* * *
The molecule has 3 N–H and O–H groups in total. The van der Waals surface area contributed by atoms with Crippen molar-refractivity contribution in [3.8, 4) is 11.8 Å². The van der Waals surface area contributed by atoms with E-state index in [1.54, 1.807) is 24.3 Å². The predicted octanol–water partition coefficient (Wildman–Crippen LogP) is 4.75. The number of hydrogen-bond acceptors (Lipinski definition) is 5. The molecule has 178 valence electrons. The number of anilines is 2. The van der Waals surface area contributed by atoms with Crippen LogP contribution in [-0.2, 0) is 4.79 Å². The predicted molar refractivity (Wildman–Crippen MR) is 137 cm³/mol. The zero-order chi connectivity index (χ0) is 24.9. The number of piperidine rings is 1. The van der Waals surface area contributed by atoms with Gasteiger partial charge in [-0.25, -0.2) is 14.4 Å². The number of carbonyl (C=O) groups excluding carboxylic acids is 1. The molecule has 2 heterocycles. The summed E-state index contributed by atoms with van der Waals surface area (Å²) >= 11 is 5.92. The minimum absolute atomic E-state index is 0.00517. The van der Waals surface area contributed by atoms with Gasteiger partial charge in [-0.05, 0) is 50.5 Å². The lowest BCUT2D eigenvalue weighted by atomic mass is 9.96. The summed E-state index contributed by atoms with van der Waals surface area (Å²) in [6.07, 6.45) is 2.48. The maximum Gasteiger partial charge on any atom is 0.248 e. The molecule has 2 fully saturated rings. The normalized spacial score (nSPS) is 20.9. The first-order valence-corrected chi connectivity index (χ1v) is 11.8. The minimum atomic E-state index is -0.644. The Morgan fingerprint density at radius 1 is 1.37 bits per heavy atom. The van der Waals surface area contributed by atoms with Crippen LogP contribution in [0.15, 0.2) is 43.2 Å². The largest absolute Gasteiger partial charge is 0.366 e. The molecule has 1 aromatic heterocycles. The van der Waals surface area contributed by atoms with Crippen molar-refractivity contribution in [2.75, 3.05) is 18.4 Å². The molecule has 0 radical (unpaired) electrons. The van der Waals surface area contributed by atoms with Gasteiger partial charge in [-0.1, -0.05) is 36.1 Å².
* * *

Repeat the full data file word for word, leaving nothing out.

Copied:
The molecule has 3 N–H and O–H groups in total. The van der Waals surface area contributed by atoms with Crippen molar-refractivity contribution in [3.8, 4) is 11.8 Å². The van der Waals surface area contributed by atoms with E-state index in [1.54, 1.807) is 24.3 Å². The predicted octanol–water partition coefficient (Wildman–Crippen LogP) is 4.75. The number of hydrogen-bond acceptors (Lipinski definition) is 5. The molecule has 178 valence electrons. The number of anilines is 2. The van der Waals surface area contributed by atoms with Crippen LogP contribution in [-0.2, 0) is 4.79 Å². The predicted molar refractivity (Wildman–Crippen MR) is 137 cm³/mol. The zero-order chi connectivity index (χ0) is 24.9. The number of piperidine rings is 1. The van der Waals surface area contributed by atoms with Gasteiger partial charge in [-0.25, -0.2) is 14.4 Å². The number of carbonyl (C=O) groups excluding carboxylic acids is 1. The molecule has 2 heterocycles. The summed E-state index contributed by atoms with van der Waals surface area (Å²) >= 11 is 5.92. The minimum absolute atomic E-state index is 0.00517. The van der Waals surface area contributed by atoms with Gasteiger partial charge in [-0.05, 0) is 50.5 Å². The lowest BCUT2D eigenvalue weighted by atomic mass is 9.96. The summed E-state index contributed by atoms with van der Waals surface area (Å²) in [6.07, 6.45) is 2.48. The maximum Gasteiger partial charge on any atom is 0.248 e. The molecule has 2 fully saturated rings. The normalized spacial score (nSPS) is 20.9. The first-order valence-corrected chi connectivity index (χ1v) is 11.8. The minimum atomic E-state index is -0.644. The Morgan fingerprint density at radius 1 is 1.37 bits per heavy atom. The van der Waals surface area contributed by atoms with Crippen LogP contribution in [0.15, 0.2) is 43.2 Å². The largest absolute Gasteiger partial charge is 0.366 e. The molecule has 1 aromatic heterocycles. The van der Waals surface area contributed by atoms with Crippen molar-refractivity contribution in [2.75, 3.05) is 18.4 Å². The molecule has 0 radical (unpaired) electrons. The van der Waals surface area contributed by atoms with Gasteiger partial charge in [-0.1, -0.05) is 36.1 Å².